World Rhino Day

Rhinos are the pride of Africa. They are mainly found in South Africa and Kenya and have been consistently poached over the last few decades.

World Rhino Day
Beautiful rhinos in the African Savannah. Source: Elewana Collection

The world marks World Rhino Day on the 22nd of September each year which is a day to sensitize the world on the importance of conserving rhinos. Rhinos, and especially white rhinos, are an endangered species and we all need to rally behind calls to end rhino poaching. Rhinos are poached for their horns which are mostly traded in Asia and utilized for ‘traditional medicine’. The trade of rhino horns is illegal and it is unfortunate that in the 21st Century we still face this colossal problem that further propagates the endangerment of the species.

Rhinos are the Pride of Africa

Rhinos are the pride of Africa. They are mainly found in South Africa and Kenya and have been consistently poached over the last few decades. Colonialism further exacerbated the poaching of rhinos, with colonialists poaching them and encouraging rhino poaching as trophy hunts. Today, rhinos are mainly poached in South Africa, with numerous conservation groups and organizations decrying the practice.

The World Wildlife Fund, WWF, for instance, has fought so hard to ensure that rhino poaching is mitigated and done away with in Sub-Saharan Africa. However, their efforts and those of other animal welfare organizations have been frustrated over and over again as some of the communities living near parks are impoverished and many feel that poaching is the only way to earn some income. A good reason for this is inequality in places such as South Africa where land ownership is a contentious issue as colonialism saw white settlers occupy most of the land. To bring this into perspective, 70% of the land in South Africa is owned by white people.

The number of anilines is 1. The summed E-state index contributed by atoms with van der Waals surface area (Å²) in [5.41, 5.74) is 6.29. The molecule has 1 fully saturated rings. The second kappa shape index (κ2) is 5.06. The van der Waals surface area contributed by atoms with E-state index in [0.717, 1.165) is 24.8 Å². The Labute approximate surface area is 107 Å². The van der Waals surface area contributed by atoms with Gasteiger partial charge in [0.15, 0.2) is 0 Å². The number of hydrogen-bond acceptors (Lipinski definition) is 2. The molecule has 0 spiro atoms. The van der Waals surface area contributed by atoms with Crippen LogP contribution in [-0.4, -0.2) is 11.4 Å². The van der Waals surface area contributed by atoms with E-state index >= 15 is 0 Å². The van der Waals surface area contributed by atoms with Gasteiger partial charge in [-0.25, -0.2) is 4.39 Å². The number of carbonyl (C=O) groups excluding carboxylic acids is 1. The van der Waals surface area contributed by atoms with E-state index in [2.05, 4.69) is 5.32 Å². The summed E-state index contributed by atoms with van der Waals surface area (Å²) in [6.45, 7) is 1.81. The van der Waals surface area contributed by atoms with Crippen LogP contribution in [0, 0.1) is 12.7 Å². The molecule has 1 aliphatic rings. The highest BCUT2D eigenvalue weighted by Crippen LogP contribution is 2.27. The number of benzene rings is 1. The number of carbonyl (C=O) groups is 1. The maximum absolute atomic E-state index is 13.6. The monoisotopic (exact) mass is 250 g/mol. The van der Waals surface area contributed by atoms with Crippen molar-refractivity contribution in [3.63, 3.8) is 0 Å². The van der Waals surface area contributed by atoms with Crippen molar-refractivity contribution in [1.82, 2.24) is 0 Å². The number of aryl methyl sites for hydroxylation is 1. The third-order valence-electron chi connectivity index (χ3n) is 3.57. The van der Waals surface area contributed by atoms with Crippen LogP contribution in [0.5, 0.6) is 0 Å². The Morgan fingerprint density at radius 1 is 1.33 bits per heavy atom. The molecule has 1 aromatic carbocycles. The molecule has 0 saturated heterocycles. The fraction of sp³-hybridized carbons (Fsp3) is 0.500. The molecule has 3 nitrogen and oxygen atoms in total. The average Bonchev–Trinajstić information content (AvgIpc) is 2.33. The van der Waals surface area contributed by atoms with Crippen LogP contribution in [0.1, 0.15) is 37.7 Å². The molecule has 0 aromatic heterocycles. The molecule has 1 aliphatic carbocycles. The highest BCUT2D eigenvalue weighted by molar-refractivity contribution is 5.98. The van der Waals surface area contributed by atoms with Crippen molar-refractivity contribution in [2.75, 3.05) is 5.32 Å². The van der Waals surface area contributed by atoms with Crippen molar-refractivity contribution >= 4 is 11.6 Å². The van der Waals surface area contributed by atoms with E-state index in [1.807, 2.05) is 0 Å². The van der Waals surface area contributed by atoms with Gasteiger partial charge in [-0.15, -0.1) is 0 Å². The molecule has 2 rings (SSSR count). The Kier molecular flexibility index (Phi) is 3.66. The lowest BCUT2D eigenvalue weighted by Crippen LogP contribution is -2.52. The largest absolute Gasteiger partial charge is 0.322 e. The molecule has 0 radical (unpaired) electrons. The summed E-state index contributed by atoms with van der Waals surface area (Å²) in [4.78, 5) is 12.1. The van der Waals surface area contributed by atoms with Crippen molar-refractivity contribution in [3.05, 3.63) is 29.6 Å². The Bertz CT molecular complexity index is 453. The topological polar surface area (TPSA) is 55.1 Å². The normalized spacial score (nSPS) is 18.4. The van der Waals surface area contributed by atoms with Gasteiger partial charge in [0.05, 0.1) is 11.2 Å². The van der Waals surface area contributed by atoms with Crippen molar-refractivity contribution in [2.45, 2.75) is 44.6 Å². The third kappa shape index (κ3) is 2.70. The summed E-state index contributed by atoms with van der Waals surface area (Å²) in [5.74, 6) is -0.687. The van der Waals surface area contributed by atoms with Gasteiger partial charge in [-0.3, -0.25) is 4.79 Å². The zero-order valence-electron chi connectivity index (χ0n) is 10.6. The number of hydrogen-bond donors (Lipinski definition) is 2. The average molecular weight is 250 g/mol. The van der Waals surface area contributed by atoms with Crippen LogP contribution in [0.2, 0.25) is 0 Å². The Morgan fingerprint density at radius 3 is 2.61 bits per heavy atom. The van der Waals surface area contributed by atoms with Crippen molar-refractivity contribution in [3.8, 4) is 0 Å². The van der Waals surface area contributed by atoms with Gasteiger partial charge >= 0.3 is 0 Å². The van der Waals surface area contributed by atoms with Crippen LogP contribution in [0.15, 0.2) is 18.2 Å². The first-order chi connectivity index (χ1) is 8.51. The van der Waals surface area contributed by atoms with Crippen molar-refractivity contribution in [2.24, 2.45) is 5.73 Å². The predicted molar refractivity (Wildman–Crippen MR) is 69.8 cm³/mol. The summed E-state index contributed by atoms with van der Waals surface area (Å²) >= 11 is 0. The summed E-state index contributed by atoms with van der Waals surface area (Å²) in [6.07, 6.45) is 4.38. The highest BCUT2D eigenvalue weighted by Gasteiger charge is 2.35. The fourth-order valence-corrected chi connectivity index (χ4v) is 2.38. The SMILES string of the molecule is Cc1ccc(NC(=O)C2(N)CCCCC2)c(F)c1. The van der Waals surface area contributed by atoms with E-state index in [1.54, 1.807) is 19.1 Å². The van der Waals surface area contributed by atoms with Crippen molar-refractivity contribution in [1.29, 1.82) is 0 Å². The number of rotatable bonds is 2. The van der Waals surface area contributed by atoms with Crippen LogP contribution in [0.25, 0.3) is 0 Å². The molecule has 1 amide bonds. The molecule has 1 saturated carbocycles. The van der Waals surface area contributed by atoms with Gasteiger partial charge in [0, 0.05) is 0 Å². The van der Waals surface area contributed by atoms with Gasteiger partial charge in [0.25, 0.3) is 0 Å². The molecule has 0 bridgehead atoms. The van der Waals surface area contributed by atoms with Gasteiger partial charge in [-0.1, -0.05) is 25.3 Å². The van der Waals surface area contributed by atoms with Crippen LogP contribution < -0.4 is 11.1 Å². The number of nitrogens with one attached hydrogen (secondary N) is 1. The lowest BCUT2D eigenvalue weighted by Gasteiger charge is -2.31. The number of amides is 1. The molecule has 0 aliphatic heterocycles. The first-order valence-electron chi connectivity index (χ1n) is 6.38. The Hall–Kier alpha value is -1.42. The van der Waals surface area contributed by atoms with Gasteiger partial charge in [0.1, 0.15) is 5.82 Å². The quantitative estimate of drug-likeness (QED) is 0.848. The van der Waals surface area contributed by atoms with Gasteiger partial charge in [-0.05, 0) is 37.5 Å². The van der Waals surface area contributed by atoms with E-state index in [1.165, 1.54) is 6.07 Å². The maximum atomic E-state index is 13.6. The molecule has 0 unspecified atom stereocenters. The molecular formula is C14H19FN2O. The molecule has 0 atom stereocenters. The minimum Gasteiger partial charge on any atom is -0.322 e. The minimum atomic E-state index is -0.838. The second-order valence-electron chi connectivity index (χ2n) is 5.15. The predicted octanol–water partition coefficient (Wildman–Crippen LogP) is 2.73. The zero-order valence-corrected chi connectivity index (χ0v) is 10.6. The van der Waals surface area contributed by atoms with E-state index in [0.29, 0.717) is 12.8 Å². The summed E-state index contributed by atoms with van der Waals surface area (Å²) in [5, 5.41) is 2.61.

The Other End of Poaching: High Demand for Rhino Horn Products in Asia

On the other end of the poaching spectrum sits Asian nations, chief among them China, which propagate the demand for rhino horns for use in ‘traditional medicine’. Buyers of rhino horns and rhino products may not realize the catastrophe that acquiring said horns creates back in Africa and elsewhere in the world. We decry the sale or purchase of rhino horns and rhino products in the strongest terms possible.

It is disgusting, uncalled for, and an unfortunate plunder against Africa and its natural resources. No medicine comes from the wrongful and illegal killing of innocent animals. No good can come from such a practice and it is about time that rhino poaching came to an end. Numerous poachers and wildlife rangers have lost their lives also due to the practice, and it is not only the animals that are suffering due to illegal poaching. Entire communities are losing their sons and fathers and there is no justification for rhino poaching.


Picture Yourself as a Rhino, Hunted for Your Horn

Imagine being born a rhino and ending up being killed just for a worthless horn attached to your snout. We talk of racism and all these other ills but fail to consider the plight of innocent animals. Don’t we want our children and grandchildren to enjoy seeing rhinos and our natural heritage? Kenya has done quite well in rhino conservation as it is reported that 2020 saw no rhino poaching in the country. Even so, countries such as South Africa are still reeling from rhino poaching and a lot needs to be done to end it.

There is no other way, it has to end immediately! South Africa must tackle inequality and ensure that communities living near parks are empowered with alternative means of generating income. Poachers must, however, also be prosecuted according to law, and those that are armed and endanger the lives of game rangers dealt with accordingly. We cannot continue like this and we need action against rhino poaching now!